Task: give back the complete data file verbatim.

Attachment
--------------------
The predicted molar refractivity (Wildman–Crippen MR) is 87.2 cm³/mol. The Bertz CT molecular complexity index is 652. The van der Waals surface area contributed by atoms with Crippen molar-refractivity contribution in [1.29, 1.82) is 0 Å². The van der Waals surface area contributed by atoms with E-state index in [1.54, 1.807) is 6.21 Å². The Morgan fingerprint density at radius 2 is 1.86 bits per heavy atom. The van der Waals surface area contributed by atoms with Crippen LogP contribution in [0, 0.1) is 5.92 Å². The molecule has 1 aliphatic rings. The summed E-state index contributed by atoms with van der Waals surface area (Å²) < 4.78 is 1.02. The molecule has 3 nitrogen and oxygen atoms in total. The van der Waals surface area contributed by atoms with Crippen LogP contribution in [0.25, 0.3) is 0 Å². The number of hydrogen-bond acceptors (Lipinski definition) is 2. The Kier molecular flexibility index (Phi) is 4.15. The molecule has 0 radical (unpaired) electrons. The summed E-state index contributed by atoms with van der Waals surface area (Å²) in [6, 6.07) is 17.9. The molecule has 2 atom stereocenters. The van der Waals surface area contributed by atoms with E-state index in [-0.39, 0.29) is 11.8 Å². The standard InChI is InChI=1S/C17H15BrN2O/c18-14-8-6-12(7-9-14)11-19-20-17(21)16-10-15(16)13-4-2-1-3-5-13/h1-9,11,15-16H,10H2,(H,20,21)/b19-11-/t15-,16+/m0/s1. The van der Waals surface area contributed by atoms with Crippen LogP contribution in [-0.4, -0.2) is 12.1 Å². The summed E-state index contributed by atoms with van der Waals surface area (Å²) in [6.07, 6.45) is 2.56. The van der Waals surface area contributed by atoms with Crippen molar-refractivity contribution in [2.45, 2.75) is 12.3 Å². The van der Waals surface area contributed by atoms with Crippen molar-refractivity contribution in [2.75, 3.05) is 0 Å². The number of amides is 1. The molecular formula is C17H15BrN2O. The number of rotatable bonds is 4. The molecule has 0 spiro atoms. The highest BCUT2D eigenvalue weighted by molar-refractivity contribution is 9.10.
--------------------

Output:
The predicted molar refractivity (Wildman–Crippen MR) is 87.2 cm³/mol. The Bertz CT molecular complexity index is 652. The van der Waals surface area contributed by atoms with Crippen molar-refractivity contribution in [1.29, 1.82) is 0 Å². The van der Waals surface area contributed by atoms with E-state index in [1.54, 1.807) is 6.21 Å². The Morgan fingerprint density at radius 2 is 1.86 bits per heavy atom. The van der Waals surface area contributed by atoms with Crippen LogP contribution in [0, 0.1) is 5.92 Å². The molecule has 1 aliphatic rings. The summed E-state index contributed by atoms with van der Waals surface area (Å²) < 4.78 is 1.02. The molecule has 3 nitrogen and oxygen atoms in total. The van der Waals surface area contributed by atoms with Crippen LogP contribution in [0.25, 0.3) is 0 Å². The number of hydrogen-bond acceptors (Lipinski definition) is 2. The Kier molecular flexibility index (Phi) is 4.15. The molecule has 0 radical (unpaired) electrons. The summed E-state index contributed by atoms with van der Waals surface area (Å²) in [6, 6.07) is 17.9. The molecule has 2 atom stereocenters. The van der Waals surface area contributed by atoms with E-state index in [-0.39, 0.29) is 11.8 Å². The standard InChI is InChI=1S/C17H15BrN2O/c18-14-8-6-12(7-9-14)11-19-20-17(21)16-10-15(16)13-4-2-1-3-5-13/h1-9,11,15-16H,10H2,(H,20,21)/b19-11-/t15-,16+/m0/s1. The van der Waals surface area contributed by atoms with Crippen LogP contribution in [-0.4, -0.2) is 12.1 Å². The summed E-state index contributed by atoms with van der Waals surface area (Å²) in [6.07, 6.45) is 2.56. The van der Waals surface area contributed by atoms with Crippen molar-refractivity contribution in [2.45, 2.75) is 12.3 Å². The van der Waals surface area contributed by atoms with Crippen molar-refractivity contribution in [2.75, 3.05) is 0 Å². The number of amides is 1. The molecular formula is C17H15BrN2O. The number of rotatable bonds is 4. The molecule has 0 spiro atoms. The highest BCUT2D eigenvalue weighted by molar-refractivity contribution is 9.10.